CHICAGO -- Luis Robert will be the White Sox center fielder on Opening Day in 2020 and for many years to come after agreeing to a six-year, $50 million contract, including two team options, on Thursday.
Under terms of the deal, Robert, 22, will receive $1.5 million in 2020, $3.5 million in '21, $6 million in '22, $9.5 million in '23, $12.5 million in '24 and $15 million in '25. The White Sox hold $20-million options for both '26 and '27, with $2 million buyouts for either season.
All of this comes for a multi-talented young man who has never taken a single at-bat or played a single inning at the big league level. It’s an indication of how this move affects the White Sox in the present, but it has even greater ramifications for what they expect from Robert and the developing team in the future.
“People are understandably focused on what this potentially means for our Opening Day roster, but at the same time, the motivation for a deal like this is to put us in position for the long term,” said White Sox general manager Rick Hahn during a Thursday evening conference call. “We think the world of Luis and his upside and are willing to invest in that prior to seeing him at the big league level, just like we did with Eloy [Jiménez].
“Both of those deals are about trying to keep this core in place for the long term, put us in position to extend what we anticipate to be a window opening here for as long as possible. I understand the focus on the 2020 season, but this is really much more about the long term and having Luis Robert patrolling center field for hopefully the next eight years in a White Sox uniform.”
Jiménez agreed to a similar zero-service-time deal during Spring Training in 2019, placing him under contract for six years at $43 million with club options for 2025-26. Robert originally came to the White Sox from Cuba on May 27, 2017, in a deal that included a $26 million signing bonus.
Now, Jiménez and Robert will work together as part of a dynamic outfield for what the White Sox hope is a championship-laden future. Robert already had heard from Jiménez, third baseman Yoán Moncada and first baseman José Abreu after the deal was announced.
“It's going to be fun,” said Robert through interpreter Billy Russo on the same conference call. “All those good wishes that people are sending me, it's motivating me more for what is coming in the future. I'm going to work harder, and I'm going to do my best to help this team win multiple championships. I know we're going to be able to do it because we have very good players.”
Over 122 games and 503 at-bats, the right-handed-hitting Robert posted a .328/.376/.624 slash line to go with 32 home runs, 31 doubles, 11 triples, 92 RBIs, 108 runs scored and 36 stolen bases. While Robert will have a learning curve in March/April, much as Jimenez went through when opposing teams pitched him more like a 10-year-veteran during his debut, his addition is as big as any other of the plethora of moves made by the White Sox this offseason.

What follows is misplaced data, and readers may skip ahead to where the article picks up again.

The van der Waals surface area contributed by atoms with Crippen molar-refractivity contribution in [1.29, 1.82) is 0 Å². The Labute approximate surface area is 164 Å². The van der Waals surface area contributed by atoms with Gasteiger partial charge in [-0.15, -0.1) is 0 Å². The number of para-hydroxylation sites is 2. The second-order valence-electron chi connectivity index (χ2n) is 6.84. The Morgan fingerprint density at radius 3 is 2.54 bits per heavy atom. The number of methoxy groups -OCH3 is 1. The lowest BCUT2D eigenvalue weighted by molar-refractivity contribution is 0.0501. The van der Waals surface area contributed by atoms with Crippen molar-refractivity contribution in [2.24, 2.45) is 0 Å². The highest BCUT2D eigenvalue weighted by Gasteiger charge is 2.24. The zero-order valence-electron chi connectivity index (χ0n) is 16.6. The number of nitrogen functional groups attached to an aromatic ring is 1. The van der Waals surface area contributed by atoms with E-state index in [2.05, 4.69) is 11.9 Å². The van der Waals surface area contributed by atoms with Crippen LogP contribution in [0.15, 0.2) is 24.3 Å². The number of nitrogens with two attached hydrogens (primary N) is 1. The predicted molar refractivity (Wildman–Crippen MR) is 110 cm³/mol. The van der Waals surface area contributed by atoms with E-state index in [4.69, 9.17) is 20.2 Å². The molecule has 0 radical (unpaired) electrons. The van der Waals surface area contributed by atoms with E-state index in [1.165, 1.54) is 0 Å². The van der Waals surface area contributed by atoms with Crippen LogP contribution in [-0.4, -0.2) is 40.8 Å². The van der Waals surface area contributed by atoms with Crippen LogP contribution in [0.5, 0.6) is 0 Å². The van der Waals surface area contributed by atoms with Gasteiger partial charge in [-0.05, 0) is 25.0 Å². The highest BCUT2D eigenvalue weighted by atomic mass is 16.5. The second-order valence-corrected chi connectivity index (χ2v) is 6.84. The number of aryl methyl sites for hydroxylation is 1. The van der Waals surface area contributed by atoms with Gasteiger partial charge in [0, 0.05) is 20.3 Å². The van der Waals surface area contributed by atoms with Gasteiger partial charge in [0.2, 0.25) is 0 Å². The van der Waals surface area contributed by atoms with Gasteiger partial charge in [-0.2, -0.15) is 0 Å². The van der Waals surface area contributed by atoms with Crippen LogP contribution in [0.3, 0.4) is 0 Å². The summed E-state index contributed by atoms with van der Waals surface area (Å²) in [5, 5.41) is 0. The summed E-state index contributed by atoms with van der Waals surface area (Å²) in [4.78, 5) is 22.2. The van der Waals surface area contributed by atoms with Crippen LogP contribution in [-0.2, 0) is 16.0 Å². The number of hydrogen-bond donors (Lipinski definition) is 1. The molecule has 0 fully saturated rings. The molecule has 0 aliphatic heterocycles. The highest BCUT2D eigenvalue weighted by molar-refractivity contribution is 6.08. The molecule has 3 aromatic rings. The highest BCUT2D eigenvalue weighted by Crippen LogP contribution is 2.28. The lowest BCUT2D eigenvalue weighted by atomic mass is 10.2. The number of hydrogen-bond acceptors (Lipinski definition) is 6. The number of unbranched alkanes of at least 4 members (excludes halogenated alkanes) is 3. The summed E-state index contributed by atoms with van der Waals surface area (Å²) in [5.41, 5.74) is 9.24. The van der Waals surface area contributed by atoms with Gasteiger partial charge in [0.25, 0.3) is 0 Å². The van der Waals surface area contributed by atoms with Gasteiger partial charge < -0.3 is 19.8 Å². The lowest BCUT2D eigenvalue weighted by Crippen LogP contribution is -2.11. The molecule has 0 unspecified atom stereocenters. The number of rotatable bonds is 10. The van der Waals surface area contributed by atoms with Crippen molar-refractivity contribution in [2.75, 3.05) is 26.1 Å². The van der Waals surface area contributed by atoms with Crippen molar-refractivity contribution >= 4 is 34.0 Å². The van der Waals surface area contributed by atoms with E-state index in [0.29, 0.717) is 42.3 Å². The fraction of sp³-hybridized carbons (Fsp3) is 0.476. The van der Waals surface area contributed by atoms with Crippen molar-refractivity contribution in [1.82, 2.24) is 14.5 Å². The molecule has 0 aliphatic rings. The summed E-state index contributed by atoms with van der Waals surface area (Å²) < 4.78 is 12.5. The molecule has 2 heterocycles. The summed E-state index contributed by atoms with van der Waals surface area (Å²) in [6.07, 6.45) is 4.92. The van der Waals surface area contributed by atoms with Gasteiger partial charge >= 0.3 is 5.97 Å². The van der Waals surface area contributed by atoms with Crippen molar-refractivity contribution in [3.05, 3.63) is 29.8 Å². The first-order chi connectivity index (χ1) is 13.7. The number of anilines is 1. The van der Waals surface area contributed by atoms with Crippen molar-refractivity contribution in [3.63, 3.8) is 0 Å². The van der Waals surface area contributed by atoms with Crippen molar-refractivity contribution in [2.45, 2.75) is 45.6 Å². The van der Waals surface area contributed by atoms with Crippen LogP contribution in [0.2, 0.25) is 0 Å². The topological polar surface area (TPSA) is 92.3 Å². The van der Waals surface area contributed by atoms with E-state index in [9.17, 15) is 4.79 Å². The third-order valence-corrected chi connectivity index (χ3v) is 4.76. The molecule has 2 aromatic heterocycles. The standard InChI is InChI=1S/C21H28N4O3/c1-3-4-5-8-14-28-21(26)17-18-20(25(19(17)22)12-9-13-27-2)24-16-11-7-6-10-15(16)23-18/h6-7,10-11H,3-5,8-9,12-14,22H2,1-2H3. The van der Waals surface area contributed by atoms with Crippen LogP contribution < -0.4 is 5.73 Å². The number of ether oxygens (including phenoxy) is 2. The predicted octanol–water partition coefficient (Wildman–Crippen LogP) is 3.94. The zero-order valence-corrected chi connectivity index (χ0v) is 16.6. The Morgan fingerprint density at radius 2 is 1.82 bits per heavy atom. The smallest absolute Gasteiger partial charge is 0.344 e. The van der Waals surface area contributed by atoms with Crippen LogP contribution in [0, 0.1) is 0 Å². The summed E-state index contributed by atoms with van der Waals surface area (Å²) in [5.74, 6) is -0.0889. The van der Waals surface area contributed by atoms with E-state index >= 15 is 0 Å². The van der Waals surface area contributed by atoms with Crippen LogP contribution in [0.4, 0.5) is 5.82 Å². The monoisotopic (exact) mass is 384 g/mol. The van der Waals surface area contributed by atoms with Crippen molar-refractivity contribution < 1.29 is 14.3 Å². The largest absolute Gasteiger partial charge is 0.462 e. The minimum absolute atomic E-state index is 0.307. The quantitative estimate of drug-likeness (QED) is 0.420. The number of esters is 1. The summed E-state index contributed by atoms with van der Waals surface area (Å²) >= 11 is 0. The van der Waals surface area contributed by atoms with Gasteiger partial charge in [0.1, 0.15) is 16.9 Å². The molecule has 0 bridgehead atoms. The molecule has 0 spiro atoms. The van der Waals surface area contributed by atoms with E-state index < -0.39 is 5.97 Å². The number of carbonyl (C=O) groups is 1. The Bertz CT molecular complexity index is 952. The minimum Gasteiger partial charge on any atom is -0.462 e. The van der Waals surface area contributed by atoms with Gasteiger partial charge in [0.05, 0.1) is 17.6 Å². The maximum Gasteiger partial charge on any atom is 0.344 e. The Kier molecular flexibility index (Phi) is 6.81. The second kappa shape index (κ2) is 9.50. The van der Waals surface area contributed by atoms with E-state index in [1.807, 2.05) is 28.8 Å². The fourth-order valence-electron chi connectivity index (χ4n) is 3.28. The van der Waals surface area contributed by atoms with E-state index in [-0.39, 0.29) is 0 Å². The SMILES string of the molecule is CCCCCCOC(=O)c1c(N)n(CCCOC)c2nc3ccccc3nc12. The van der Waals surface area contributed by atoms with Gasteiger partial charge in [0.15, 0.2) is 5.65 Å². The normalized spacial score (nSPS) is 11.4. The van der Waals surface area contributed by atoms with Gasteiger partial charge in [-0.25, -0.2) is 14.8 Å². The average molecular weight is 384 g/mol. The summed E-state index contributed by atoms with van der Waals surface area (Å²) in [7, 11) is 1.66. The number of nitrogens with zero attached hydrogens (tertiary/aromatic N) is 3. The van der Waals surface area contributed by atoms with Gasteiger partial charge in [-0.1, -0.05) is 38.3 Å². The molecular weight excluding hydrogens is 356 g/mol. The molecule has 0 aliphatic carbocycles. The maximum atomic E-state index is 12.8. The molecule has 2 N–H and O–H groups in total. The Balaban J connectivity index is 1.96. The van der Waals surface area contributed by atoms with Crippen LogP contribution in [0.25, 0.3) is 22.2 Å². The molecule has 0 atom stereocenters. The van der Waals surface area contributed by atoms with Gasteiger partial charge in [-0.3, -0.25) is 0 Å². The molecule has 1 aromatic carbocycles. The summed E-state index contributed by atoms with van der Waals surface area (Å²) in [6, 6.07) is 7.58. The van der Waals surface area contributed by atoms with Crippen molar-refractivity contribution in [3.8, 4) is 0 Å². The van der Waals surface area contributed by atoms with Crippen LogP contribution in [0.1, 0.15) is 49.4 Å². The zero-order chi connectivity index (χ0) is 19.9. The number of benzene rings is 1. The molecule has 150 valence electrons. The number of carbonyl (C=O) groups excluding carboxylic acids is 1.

It reinforces American League Central contention for the White Sox in 2020, with Robert starting from Opening Day on March 26 at home against the Royals, as opposed to a brief Minor League stint first.
“I'm 100 percent convinced I'm going to be on the Opening Day roster,” Robert said. “It definitely helps me to be more calm, or relaxed, because I know what I need to do, and I already know where I'm going to start the season. But at the same time, it gives me an extra motivation because that was my dream and I know this year I'm going to be able to make my dream come true.”
Robert will wear jersey No. 88, which he wore last year during Spring Training.
Hahn added talks with Robert’s representation began last September, picked up steam with face-to-face meetings at the Winter Meetings and culminated with a deal over the last few days.
“It's not for Luis about securing the money,” Hahn said. “It's about being somewhere for a long time and winning with that organization and doing what he can to win.”
“Last year I felt very good in the Minors,” Robert said. “I was very comfortable with my work and with the results I was getting. I feel, at this point, I just need to have experience of playing in the Major Leagues and see what areas I need to improve or make adjustments.”
The White Sox also designated right-handed pitcher Tayron Guerrero for assignment on Thursday. The team had claimed Guerrero off waivers from the Marlins on Dec. 6.